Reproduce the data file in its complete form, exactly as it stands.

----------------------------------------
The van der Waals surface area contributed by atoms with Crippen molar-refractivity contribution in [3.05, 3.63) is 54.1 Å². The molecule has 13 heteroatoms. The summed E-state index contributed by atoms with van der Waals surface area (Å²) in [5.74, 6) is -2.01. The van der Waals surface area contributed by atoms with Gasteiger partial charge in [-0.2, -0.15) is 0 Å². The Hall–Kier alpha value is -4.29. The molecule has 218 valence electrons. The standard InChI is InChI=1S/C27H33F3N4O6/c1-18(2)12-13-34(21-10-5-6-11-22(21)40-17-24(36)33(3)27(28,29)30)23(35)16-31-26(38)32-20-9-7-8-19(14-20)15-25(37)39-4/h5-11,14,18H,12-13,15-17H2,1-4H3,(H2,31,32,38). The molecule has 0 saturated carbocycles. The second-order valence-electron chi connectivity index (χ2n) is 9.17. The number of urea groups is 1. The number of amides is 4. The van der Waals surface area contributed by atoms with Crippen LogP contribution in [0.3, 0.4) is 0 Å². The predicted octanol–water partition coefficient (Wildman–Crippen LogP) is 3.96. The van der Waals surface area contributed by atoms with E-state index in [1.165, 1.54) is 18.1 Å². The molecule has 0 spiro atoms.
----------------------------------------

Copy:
The van der Waals surface area contributed by atoms with Crippen molar-refractivity contribution in [3.05, 3.63) is 54.1 Å². The molecule has 13 heteroatoms. The summed E-state index contributed by atoms with van der Waals surface area (Å²) in [5.74, 6) is -2.01. The van der Waals surface area contributed by atoms with Gasteiger partial charge in [-0.2, -0.15) is 0 Å². The Hall–Kier alpha value is -4.29. The molecule has 218 valence electrons. The standard InChI is InChI=1S/C27H33F3N4O6/c1-18(2)12-13-34(21-10-5-6-11-22(21)40-17-24(36)33(3)27(28,29)30)23(35)16-31-26(38)32-20-9-7-8-19(14-20)15-25(37)39-4/h5-11,14,18H,12-13,15-17H2,1-4H3,(H2,31,32,38). The molecule has 0 saturated carbocycles. The second-order valence-electron chi connectivity index (χ2n) is 9.17. The number of urea groups is 1. The number of amides is 4. The van der Waals surface area contributed by atoms with Crippen LogP contribution in [0.3, 0.4) is 0 Å². The predicted octanol–water partition coefficient (Wildman–Crippen LogP) is 3.96. The van der Waals surface area contributed by atoms with E-state index in [1.165, 1.54) is 18.1 Å². The molecule has 0 spiro atoms.